How do I view the security situation? I say with a lot of trepidation because everyday we open the newspapers and we see the situation on our western border deteriorating and our heart sink lower and lower everyday. We don’t know where that is going to end but we are really relying upon Washington to help us resolve this.
Look at the way India reacted. Did it post-26/11 take a bunch of fighter aircraft and bombed these camps out of existence. They could have done that I’m sure but I think the outcome of that would have been far worse. This is probably what those behind the attacks were looking for, and I’m glad that our government was mature enough not to fall into that trap.
Question: What action are you taking to reform security?
Cyril Shroff: So a bunch of like-minded citizens like myself be filed a public interest litigation in our high court in Mumbai seeking mandatory judicial reliefs for police reform, because we thought one of the factors that would be essential for preventing in recurrence of this in the future would be a stronger security set up, a more empowered police and this case is pending in our high court. Our judiciary has got quite interested.
The reason why I did this was that India and particularly people in urban cities have over a period of time have got anesthetizes to some of these incidents that were happening everyday. 26/11 of course was different but it was perhaps too careless to assume that the Mumbai spirit of tolerance will take us through even such incidents and we had to do something about it. So we wanted to have a positive action in a more civilized way which was not backward-looking but was meant towards finding a solution and this initiative that was taken by me and a few others received a lot of support and I do hope that this case goes through and eventually something comes out of it. But people are at the superficial level, they’re back to business as usual but 26/11 I think has left a deep scar on people’s minds.
Question: How have the attacks affected business in India?
Cyril Shroff: One thing it certainly has done is I think every businessman in India or somebody doing business with India recognizing terrorist risk as now an important business consideration. I think the cost of business, doing business in India has gone up. It fundamentally hasn’t affected people’s views on India as yet because people believe that this is something which is a global phenomenon. Terrorism is not confined in it’s, in its damaging impact only doing the defects on number of other countries as well.
So while at one level has been taken in stride it has increased a cost of doing business. No one in the world is saying, we’re not going to do business in India, because it is a high risk target. On the contrary. In fact the West went out of its way to demonstrate solidarity with us. As lawyers there was an important delegation of the American Bar Association which we hosted in on the Mumbai leg they came to India in early January. Post 26/11 have given them the option to cancel the trip and said, we’re not going to do that. We are going to be in Mumbai because this is exactly what the terrorist wants us to do and we’re not going to do that. So the West has shown extraordinary support.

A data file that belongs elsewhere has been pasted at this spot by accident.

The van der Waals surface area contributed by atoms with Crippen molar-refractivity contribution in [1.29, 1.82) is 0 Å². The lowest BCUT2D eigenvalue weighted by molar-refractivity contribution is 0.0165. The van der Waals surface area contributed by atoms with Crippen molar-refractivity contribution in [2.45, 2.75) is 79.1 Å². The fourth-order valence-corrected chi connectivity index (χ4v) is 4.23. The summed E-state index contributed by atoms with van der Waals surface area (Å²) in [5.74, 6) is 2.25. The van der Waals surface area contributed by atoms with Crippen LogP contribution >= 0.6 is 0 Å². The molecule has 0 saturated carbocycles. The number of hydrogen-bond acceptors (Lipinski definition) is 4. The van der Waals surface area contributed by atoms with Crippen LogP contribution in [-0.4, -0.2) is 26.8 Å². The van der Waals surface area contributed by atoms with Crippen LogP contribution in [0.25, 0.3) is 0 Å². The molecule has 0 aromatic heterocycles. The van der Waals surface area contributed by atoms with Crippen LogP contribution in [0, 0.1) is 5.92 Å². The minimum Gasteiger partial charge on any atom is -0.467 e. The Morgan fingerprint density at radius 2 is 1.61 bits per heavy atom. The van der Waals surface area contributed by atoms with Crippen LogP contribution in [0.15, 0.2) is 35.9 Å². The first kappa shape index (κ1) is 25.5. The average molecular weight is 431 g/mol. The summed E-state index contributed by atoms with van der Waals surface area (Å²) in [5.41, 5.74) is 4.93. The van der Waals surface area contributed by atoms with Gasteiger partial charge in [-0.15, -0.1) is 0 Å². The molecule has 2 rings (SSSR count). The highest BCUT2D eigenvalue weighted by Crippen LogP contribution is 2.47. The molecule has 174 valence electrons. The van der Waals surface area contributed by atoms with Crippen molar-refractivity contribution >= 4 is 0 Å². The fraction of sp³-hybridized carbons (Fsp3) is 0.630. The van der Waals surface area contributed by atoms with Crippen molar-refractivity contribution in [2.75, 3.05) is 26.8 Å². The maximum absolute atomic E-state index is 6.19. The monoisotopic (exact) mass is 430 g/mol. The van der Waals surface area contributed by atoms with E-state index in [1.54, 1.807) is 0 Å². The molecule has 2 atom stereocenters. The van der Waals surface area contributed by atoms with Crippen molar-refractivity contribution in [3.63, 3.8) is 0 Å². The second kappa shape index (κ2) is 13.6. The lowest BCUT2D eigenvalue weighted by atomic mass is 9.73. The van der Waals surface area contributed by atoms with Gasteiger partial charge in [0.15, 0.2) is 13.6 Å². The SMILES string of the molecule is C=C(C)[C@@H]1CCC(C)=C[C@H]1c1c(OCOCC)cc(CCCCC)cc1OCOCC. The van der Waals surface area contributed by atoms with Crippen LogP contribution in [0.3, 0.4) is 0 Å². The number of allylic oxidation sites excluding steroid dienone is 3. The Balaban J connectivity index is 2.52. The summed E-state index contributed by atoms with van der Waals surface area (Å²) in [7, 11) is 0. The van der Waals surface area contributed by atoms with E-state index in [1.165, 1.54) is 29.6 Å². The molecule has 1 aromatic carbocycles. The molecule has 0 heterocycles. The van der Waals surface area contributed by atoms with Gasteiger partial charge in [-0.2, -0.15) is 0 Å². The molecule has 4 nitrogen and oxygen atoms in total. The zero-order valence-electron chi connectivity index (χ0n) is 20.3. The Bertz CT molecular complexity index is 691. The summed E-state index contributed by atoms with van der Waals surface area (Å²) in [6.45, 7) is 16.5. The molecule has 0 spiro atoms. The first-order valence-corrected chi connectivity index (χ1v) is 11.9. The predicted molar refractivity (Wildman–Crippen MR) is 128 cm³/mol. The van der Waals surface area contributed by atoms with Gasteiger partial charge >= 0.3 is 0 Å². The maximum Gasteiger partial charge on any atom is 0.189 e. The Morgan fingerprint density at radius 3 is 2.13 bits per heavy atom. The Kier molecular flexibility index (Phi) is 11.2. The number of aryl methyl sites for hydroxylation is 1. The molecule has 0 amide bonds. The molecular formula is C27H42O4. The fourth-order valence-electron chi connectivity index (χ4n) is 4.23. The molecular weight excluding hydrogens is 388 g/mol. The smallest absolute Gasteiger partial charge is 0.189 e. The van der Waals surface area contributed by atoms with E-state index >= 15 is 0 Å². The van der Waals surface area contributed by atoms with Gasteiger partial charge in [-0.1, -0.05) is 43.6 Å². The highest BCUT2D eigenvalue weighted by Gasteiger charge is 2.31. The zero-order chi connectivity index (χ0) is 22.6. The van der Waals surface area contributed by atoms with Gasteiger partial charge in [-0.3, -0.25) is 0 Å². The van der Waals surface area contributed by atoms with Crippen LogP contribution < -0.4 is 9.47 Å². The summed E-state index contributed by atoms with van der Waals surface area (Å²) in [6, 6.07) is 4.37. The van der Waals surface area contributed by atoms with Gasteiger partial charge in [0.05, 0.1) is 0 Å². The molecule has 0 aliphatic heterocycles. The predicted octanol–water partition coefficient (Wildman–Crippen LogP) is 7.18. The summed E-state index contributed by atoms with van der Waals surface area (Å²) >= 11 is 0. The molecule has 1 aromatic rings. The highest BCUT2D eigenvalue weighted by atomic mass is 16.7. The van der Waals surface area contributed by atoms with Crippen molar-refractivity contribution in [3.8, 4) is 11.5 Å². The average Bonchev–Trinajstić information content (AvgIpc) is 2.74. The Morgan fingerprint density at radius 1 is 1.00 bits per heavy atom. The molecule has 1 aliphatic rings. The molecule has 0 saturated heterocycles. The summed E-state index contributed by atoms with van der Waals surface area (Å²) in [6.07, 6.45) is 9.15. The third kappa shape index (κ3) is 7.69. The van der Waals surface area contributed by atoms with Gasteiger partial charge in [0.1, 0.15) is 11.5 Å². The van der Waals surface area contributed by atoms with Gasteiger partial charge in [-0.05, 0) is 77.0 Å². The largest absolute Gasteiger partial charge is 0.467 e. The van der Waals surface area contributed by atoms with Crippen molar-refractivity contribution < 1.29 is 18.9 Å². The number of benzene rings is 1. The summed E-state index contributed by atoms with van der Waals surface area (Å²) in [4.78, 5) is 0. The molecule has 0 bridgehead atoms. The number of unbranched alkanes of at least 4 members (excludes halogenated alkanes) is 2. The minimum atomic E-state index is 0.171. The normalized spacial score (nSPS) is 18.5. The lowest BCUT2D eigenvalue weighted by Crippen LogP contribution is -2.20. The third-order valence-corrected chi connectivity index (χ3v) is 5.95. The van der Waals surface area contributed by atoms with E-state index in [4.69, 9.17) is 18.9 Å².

Question: How has the West changed its view of India?
Cyril Shroff: If one looks at the history of India after independence in 1947, for the first 30 to 40 years I think we were effectively given up as a basket case because we made various attempts through socialism to effectively alleviate poverty and keep growing but that model didn't work.
So even when the pre-90s when we spoke to foreign corporation of foreign businessmen who wanted to do business with us, we were always a land of opportunity but an opportunity whose time have not yet come. The attitude I think really changed from the early 90s when the liberalization or our second economic freedom really began and this picked up momentum I would say into the latter half of the period between 91 till now.
Currently, I think India is looked at with a lot of respect across a number of dimensions. Let me enumerate a few. It’s looked at as a safe environment in which, thanks to the rule of law, one can do business and no one really has lost a lot of money in India. On the contrary, people have made enormous profits. The fact that we are built upon private sector concepts is also a great comfort.
The second dimension I think is the India people are regarded as very intelligent, skilled in maths and science, very comfortable with things ranging from philosophy to music to the arts and that’s something which fascinates the world as well.
India is developing a lot of soft power, and it’s not just about us providing outsourcing and call centers to the world. We are providing a lot of thought and a way of life. I think we’re also respected for fundamentally a non-violent belief thanks to our religious roots whether it’s Hinduism, Jainism, Buddhism, we contributed more religions to the world than any part of the world and that’s something which does find its way into how the world looks at it.